A Q&A with new liberal studies coordinator Chris Brum

March 20, 2024
Chris Brum

When he started his college experience as an undergraduate at Northeastern University, Chris Brum knew exactly what he wanted to do. The Massachusetts native was going to major in athletic training in preparation for joining the staff of the NFL’s New England Patriots.

Actually, scratch that. He was going to major in biology to become a researcher at the famed Dana-Farber Cancer Institute in Boston.

OK, another change of plans. How about physical therapy? Or maybe studying animal behavior as a psychology major was more up his alley?

“My poor advisor,” recalls Brum, shaking his head. “I'd walk in and she'd be like, 'Oh here we go again. What is it today?’"

Brum eventually figured out his calling: becoming a special education classroom teacher and now an associate professor in the San Diego State University Department of Special Education. But his varied undergraduate experience offers insight as he prepares to start a new challenge — coordinator of SDSU’s liberal studies undergraduate major.

The COE news team recently sat down with Brum to discuss his interest in helping undergrads find their passions, and his goals for the liberal studies program.

How did your own trial and error as an undergraduate inform your view of the liberal studies major?

"I had the opportunity to work in all these different fields so I see the value in varied experience — and liberal studies gives you that! It's really hard for someone to really understand the major just by looking at the website. But I think students can create their own path, to some degree. and explore. You only get to do college once. I surely took advantage of that.” (laughs)

With that in mind, what do you hope to achieve as coordinator?

"One of the goals I have is just opening up the opportunities that students have within education. I think students often hear liberal studies and they think, 'teaching' without realizing that there are so many things you can do in education. You can do anything in education with this major! So I really hope to get more students into our liberal studies program, but also diversify the programs that they go into. That said, we need teachers — especially special ed teachers, bilingual teachers and STEM teachers. The need is there, it's just about helping the students realize what they want."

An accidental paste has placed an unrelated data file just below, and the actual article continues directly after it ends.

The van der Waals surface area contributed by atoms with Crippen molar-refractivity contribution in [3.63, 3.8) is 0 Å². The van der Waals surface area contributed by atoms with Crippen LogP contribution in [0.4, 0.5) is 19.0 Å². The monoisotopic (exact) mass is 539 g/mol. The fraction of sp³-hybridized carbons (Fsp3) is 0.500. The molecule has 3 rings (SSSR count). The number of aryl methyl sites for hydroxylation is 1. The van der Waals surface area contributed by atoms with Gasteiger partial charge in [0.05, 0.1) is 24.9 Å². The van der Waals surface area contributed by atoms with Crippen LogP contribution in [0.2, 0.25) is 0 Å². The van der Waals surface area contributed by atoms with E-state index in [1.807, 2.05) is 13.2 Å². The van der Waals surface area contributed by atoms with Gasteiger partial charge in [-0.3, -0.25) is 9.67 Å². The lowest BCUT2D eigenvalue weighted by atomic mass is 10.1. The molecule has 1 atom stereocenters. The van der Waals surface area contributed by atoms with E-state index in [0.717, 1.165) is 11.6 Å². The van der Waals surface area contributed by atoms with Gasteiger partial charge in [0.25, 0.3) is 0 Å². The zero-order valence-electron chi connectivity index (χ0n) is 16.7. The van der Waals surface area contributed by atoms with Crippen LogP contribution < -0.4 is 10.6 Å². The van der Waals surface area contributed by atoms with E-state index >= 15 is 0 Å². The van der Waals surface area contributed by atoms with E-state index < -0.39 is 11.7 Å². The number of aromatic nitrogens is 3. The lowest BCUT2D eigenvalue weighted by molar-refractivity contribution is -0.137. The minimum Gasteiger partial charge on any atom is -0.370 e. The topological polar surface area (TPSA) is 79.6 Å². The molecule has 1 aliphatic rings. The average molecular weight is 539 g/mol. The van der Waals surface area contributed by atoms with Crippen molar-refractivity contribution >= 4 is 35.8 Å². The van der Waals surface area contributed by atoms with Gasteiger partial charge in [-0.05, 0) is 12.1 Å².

What do you like best about working with undergraduate students?

"I love their energy and that they're here in person. One of the things I want to focus on is building a community within the College of Ed — one with events and opportunities to connect students with different departments. Periodically throughout the year, I'd like to have students take part in hands-on workshops with representation from all the different departments in the College — to come do cool stuff to allow them to engage and connect with faculty. Building community also means building community with our Office for Student Success. Those advisors work so hard over there. They're doing the direct contact with the students way more than any of us, and they're following them all the way through. I feel like there is so much untapped potential just from having 700 undergrads. It actually scares me a little bit that there are that many. (laughs) I try not to think about that number.”

OK, now for the most pressing question — what kind of animal behavior did you study in college?

“I studied the ocelot. I studied the aggressive mating patterns of the warthog. I also examined aggression in the Indian pygmy goose — which is actually not a goose at all! It's the smallest breed of duck.”

Categorized As